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Thread: To those savvy in MP3 and IPOD

  1. #1
    FORT Fanatic katkitty's Avatar
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    To those savvy in MP3 and IPOD

    I finally built up my CD collection to replace my cassette tape collection (remember those??). Now, if I believe the hype around me, it seems that there is a new media on the horizon that is bound and determined to make my CD collection obsolete.

    To those savvy in MP3 and IPOD, should I be concerned? Will CDs become a dinosaur such as tapes are now? I just can't part with my "old" songs...so, with that said, should I begin to transition to this new format?

    If so, please explain how/where I would begin... I hope I'm not asking for the moon, I really just want to understand if I need to hop on this bandwagon, whether I would go with MP3 or IPOD (or, are they the same thing???), what component I would need to buy first, what component I would need to buy next, etc. etc.

    I very much appreciate any input!

  2. #2
    Leo
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    I don't think CDs are going away any time soon. It still has very real advantages over online music services: the selection is better than you'll find on any one music service, the quality can be better, and you're not treated like a would-be pirate. Unfortunately, all three problems are there with digital music.

    MP3 and iPod are somewhat different things. MP3 is the universal format when it comes to digital music - everyone plays it - but you can't buy music on that format either. (You can convert your CDs to MP3s using your computer, however.) The iPod, that's Apple's very good music player - which plays MP3s, along with a couple of other formats that are pretty much iPod-only.

    You don't really need to hop onto the digital music bandwagon. There are good reasons to - it's certainly much more convenient to carry an iPod than a whole bunch of CDs, but you don't have to worry too much. If your setup works for you, then don't feel pressured to buy anything at all.

  3. #3
    That's all folks! Unklescott's Avatar
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    Quote Originally Posted by Leo;2198018;
    I don't think CDs are going away any time soon.
    I don't know Leo. Check this out.
    Ford-Microsoft system could kill CDs in cars
    New 'Sync' links iPods, other players to in-dash software

    By TOM KRISHER
    Associated Press

    DEARBORN, Mich. CD players in automobiles could go the way of eight-track tapes with in-dash systems like one Ford Motor Co. and Microsoft Corp. are jointly producing to link cars with cell phones and personal music players.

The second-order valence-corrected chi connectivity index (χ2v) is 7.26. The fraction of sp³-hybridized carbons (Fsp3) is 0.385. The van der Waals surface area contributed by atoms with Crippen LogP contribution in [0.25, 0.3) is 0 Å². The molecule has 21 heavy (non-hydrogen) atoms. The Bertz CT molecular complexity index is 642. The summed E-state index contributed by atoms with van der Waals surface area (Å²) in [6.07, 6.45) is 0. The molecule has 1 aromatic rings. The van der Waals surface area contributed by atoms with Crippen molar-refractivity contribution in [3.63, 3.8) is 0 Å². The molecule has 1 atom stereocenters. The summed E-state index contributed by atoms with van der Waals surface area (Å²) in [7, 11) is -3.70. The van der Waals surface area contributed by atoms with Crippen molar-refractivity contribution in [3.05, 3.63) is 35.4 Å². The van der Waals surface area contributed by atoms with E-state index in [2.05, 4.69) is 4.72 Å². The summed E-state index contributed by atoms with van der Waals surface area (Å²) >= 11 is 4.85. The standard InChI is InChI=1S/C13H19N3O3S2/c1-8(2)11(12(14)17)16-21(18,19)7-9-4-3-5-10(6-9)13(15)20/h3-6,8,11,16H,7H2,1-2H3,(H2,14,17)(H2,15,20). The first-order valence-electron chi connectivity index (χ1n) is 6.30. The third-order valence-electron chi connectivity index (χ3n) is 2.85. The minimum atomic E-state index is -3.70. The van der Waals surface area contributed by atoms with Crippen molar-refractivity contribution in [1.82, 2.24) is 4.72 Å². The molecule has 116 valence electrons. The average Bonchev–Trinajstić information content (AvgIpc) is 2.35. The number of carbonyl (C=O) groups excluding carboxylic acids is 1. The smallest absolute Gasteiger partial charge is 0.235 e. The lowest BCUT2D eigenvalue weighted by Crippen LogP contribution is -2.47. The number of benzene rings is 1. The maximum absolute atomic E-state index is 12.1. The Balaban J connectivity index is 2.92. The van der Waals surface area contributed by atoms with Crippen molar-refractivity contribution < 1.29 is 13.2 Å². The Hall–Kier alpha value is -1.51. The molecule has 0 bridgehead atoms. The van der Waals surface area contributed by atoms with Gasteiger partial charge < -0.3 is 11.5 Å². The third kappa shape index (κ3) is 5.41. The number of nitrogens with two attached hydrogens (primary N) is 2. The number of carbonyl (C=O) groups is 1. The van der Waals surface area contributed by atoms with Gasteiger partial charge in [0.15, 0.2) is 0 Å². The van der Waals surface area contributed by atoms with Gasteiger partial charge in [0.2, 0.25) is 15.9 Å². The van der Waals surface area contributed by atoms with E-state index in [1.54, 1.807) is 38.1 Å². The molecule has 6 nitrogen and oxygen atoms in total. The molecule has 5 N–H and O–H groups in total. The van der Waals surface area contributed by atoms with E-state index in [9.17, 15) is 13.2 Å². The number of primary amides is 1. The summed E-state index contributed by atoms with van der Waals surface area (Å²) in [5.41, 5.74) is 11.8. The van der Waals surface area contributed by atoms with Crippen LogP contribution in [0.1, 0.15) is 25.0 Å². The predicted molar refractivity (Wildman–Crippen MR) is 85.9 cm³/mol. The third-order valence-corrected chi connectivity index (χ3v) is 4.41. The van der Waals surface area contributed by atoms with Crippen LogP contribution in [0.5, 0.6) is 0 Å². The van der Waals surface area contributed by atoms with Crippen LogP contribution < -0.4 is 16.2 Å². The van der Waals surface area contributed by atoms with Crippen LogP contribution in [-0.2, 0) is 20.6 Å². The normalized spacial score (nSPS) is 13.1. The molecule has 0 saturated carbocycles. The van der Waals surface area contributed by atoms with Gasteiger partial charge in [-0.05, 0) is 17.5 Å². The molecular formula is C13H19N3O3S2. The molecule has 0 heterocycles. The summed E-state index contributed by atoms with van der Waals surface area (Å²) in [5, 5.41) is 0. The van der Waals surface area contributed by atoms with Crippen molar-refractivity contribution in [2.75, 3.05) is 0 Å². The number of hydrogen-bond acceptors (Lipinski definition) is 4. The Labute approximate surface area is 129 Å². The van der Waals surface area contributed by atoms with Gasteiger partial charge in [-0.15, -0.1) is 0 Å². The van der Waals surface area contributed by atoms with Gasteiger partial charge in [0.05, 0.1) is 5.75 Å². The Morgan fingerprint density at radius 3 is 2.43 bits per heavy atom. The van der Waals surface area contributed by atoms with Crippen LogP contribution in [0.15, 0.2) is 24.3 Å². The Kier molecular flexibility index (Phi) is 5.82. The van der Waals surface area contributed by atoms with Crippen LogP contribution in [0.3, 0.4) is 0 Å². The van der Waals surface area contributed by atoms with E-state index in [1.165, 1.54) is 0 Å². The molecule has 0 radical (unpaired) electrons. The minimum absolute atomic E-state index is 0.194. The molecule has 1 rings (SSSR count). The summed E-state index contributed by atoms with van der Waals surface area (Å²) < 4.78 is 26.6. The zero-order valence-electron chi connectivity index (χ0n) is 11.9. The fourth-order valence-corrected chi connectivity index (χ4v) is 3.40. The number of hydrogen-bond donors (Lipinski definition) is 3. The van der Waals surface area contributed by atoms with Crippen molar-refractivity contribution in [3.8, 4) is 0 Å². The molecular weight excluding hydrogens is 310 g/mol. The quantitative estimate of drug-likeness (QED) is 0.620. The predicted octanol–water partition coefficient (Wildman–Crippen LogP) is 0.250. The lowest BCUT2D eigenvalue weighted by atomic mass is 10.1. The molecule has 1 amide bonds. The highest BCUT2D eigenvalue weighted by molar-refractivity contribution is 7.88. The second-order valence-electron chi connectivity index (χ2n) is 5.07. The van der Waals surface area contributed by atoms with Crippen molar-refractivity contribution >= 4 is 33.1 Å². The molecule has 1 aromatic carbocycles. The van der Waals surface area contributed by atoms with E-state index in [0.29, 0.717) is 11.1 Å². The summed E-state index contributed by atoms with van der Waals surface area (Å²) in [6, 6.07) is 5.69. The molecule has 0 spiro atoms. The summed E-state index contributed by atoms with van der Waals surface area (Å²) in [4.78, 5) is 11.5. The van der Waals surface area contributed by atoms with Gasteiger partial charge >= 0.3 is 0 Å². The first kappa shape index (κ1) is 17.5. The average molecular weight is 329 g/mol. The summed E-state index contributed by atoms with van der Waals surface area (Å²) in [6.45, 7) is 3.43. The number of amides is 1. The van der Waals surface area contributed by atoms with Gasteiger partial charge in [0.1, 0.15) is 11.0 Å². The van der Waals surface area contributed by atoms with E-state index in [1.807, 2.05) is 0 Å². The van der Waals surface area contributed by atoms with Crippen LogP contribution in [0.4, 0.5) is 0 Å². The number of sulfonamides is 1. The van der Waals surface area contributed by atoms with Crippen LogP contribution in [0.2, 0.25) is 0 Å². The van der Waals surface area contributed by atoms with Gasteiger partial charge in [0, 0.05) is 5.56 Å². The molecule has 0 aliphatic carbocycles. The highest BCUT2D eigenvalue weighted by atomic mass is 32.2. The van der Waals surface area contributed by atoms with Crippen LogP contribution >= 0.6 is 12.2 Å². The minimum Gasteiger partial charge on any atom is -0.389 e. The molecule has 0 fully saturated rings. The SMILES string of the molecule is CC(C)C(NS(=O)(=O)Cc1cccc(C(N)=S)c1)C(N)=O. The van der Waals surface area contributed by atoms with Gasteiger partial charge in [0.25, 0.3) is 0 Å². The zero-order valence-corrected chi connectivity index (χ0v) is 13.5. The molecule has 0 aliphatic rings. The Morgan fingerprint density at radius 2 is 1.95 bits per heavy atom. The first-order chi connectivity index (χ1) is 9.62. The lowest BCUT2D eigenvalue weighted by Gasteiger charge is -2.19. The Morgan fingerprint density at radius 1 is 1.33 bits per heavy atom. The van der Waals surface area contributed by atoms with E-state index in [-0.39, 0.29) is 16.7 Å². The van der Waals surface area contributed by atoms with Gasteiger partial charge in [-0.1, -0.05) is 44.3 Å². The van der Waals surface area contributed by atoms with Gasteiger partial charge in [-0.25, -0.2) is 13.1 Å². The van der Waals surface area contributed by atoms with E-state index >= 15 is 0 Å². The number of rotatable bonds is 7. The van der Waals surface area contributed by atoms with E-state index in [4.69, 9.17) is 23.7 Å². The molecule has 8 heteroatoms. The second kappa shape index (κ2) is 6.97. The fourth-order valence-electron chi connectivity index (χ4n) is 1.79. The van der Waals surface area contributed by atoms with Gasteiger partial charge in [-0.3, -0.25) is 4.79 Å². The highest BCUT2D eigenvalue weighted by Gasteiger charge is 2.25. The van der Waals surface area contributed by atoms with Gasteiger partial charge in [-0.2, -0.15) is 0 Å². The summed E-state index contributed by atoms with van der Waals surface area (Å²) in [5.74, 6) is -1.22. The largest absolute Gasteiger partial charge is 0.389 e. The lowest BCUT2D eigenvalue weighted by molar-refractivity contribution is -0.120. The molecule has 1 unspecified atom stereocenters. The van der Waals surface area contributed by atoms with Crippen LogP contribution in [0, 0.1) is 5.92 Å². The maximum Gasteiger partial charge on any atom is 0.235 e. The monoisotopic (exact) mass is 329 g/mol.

The "Sync" system, being unveiled today at the North American International Auto Show, connects popular iPods and all other digital music players including Microsoft's nascent Zune to in-dash software through a USB port. Drivers will be able to pick songs, artists or genres using voice activation or controls on the steering wheel.


    The system also links Bluetooth-capable smart phones and personal digital assistants to the car's electronics, allowing the car system to pick up Internet broadcasts. An electronic voice even will read inbound text messages through the sound system, complete with a vocabulary of slang abbreviations such as "LOL" for "laughing for loud."

    Sync ratchets up the car electronics war as the struggling Ford tries to compete with General Motors Corp.'s OnStar system, DaimlerChrysler AG's MyGIG in-dash hard-drive storage system and similar devices offered by other manufacturers.

    Ford takes lead in race

    The new system gives Ford leadership, at least for now, in what is becoming an increasingly competitive race in cabin electronics, said Kevin Reale, an AMR Research Inc. automotive analyst who has been briefed by Microsoft on the Sync system.

    "It's going to give them some competitive differentiation in being able to provide capabilities of personal electronics in the vehicle," said Reale, who predicted that other manufacturers will catch up quickly with other electronics suppliers.

    Just last week, Hughes Telematics and DaimlerChrysler teamed up to develop a new system.

    The whole race places the CD in danger of extinction. Sync can even take music off a small USB thumb drive, ending the need to fumble with and store multiple CDs.

    In fact, Ford already is discussing whether it needs to offer CD players in future models, said Gary Jablonski, the company's manager of infotainment systems.

    "Certainly we know there are customers who have migrated their entire personal music collection to a digital realm, in which case, Sync and the USB connection will probably be the only thing in the vehicle that they use," Jablonski said. "Is there a day when the CD player disappears from the vehicle? It seems likely."

    1-year exclusive contract

    Ford plans to put the system in 12 of its vehicles starting with 2008 models. Company officials say it's likely to be an option that costs less than $1,000.

    The car company said it has an exclusive contract with Microsoft for one year, after which the system can be sold to other automakers.